The Australian angle: Lightning strikes are one of the main causes of wildfire in Australia. In places like south western Tasmania, more frequent lightning is driving a surge in fires in remote areas which need to be fought from the air and with specialist ground crews. During the 2019/20 ‘Black summer’ thousands of lightning strikes went on to become massive fires that threatened towns like Dinner Plain in the Alps and Mallacoota in the far east of Victoria.
Drought is coming for all of us.
In many places across the northern hemisphere, officials described “explosive fire behavior” as fires raced through bone-dry vegetation caused by the worst drought in decades.
The Australian angle: Much of Australia has now enjoyed several mild summers and good spring rains. This is resulted in massive vegetation growth, especially in grass dominated landscapes (the summer of 2021/22 was dominated by fires in South Australia rather than in forests to the east).
It’s too early to know what’s in store for us this summer. But if it does dry off in spring, we could face a dangerous summer of fires, across huge areas of land – agricultural and forested – which could stretch our ground and air firefighting resources.
It’s always about social justice.
In a fire, it will be the poor, the renters, the people living in mobile housing, and those who cannot afford insurance or ‘hardening’ of their homes to resist fire, who will suffer the most.
The Australian angle; we know there is widespread homelessness as a result of the Black Summer fires of 2019/20. There are many people still living in caravans and sheds because they can’t get permission to rebuild, can’t afford to, or can’t get builders and materials. In the USA, where poorer families and communities have been disproportionally impacted by loss of homes, community – rather than individual responses – to fire will become more important. For instance, in the small California town of Paradise, which was burnt in 2018, the town is seeking a community response (acquiring public open space around the town to provide recreational resources for the community and also a strategic fire break rather than relying just on individuals to be able to ‘harden’ their houses against fire).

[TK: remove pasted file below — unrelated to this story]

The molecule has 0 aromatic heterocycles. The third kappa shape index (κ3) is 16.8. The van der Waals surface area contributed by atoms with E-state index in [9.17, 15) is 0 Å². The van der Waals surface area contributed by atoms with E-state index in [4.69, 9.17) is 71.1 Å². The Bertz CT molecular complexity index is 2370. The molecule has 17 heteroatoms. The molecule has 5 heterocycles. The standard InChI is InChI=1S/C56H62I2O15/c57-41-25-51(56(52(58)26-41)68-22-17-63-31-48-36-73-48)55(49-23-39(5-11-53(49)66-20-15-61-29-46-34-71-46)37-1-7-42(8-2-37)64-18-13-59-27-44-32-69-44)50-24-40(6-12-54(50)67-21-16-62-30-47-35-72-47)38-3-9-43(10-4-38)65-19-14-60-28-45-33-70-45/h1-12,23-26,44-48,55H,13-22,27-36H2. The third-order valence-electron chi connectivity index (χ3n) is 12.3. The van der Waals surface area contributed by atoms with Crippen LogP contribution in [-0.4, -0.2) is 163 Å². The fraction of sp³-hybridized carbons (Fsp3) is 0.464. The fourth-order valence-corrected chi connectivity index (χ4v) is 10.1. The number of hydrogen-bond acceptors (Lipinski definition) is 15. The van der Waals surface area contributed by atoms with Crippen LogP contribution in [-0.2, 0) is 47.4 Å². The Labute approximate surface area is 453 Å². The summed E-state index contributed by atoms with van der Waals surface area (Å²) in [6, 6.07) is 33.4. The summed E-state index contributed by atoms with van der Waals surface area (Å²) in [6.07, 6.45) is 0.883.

Longer fire seasons means less help when we need it.
During the 2019/ 20 Black Summer fires, around 1,000 people came to Australia to assist in fighting our fires. We routinely send crews, specialists and our aircraft to help with efforts overseas, especially North America. As fire seasons get longer in both hemispheres, it will place greater pressure on local crews, stretching resources and making it harder to support each other across national borders. What happens the next time we experience a season like Black Summer and North American crews have just come out of a long season?
Increasingly we are using volunteer firefighters to assist with other natural disasters (for instance the clean up after recent flooding in northern NSW). Many volunteer brigades are aging. We need to change how we recruit and expand our volunteer firefighting base. We also need to prepare for the year when no support can be sent from the northern hemisphere.
So what do we do?
We know that longer and more intense fire seasons in the northern hemisphere will start to affect firefighting here as it becomes more difficult to share resources between the north and the south. Here are a few ideas on how we can be ready:
A publicly owned air fleet. The bushfire royal commission interim report recommended that Australia invest in a “modest, Australian-based sovereign [very large aerial tanker/large aerial tanker] capability” as the climate emergency means that northern and southern hemisphere fire seasons are running together. Australia is currently reliant on the United States for large aerial firefighting aircraft – only two large air tankers are currently permanently based in Australia.
It’s time to establish a publicly owned air fleet of Large Air Tankers.
A national remote area firefighting team. As fire threatens World Heritage Areas and national parks across the country, it is time to establish a national remote area firefighting team, which would be tasked with supporting existing crews in the states and territories.
Create opportunities for urban people to volunteer as firefighters
Existing volunteer services rely on attracting members who live close to fire stations so they can deploy quickly. This means that the vast majority of Australian citizens cannot become volunteer firefighters. We propose that new remote area volunteer teams be established which could focus on attracting and training younger people in major cities and regional centres who could then nominate for deployment in major campaign fires.
Support our volunteers to make their contributions sustainable
We need to prepare our emergency services – both career and volunteer – for the increasing demands of climate-driven disasters. As flooding, fires and heatwaves become more common it is clear that the load on existing volunteers will become unsustainable. We will need to transform how we respond to these disasters, with potential changes to resourcing for volunteers and their employers.
First-responders are being overwhelmed by the size, intensity and frequency of unprecedented extreme weather events. It is essential that there is a review of budgets for all first responder organisations to ensure they are sufficient to the reality of the climate driven disasters of the 21st century.
Stop making the situation worse. Of course, we need to do everything possible to play our part in avoiding future climate change. That means a rapid transition to 100% renewables and storage, and major uptake of energy efficiency in our homes, buildings and businesses.